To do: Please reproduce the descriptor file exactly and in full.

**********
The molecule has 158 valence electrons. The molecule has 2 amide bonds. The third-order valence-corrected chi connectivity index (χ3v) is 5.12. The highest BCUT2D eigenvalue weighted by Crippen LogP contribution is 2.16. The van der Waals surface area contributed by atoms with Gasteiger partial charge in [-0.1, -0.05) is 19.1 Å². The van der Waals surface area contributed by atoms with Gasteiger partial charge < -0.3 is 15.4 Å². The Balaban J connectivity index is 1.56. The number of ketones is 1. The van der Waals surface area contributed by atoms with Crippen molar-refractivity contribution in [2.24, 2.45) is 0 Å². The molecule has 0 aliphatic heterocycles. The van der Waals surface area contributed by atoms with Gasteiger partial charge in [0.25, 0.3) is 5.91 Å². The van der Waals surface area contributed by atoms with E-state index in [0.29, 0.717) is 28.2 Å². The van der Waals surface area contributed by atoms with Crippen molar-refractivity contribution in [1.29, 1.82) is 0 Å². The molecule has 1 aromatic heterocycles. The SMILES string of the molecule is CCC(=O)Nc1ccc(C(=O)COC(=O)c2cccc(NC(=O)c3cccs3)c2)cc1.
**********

The molecule has 158 valence electrons. The molecule has 2 amide bonds. The third-order valence-corrected chi connectivity index (χ3v) is 5.12. The highest BCUT2D eigenvalue weighted by Crippen LogP contribution is 2.16. The van der Waals surface area contributed by atoms with Gasteiger partial charge in [-0.1, -0.05) is 19.1 Å². The van der Waals surface area contributed by atoms with Gasteiger partial charge < -0.3 is 15.4 Å². The Balaban J connectivity index is 1.56. The number of ketones is 1. The van der Waals surface area contributed by atoms with Crippen molar-refractivity contribution in [2.24, 2.45) is 0 Å². The molecule has 0 aliphatic heterocycles. The van der Waals surface area contributed by atoms with Gasteiger partial charge in [0.25, 0.3) is 5.91 Å². The van der Waals surface area contributed by atoms with E-state index in [0.29, 0.717) is 28.2 Å². The van der Waals surface area contributed by atoms with Crippen molar-refractivity contribution in [1.29, 1.82) is 0 Å². The molecule has 1 aromatic heterocycles. The SMILES string of the molecule is CCC(=O)Nc1ccc(C(=O)COC(=O)c2cccc(NC(=O)c3cccs3)c2)cc1.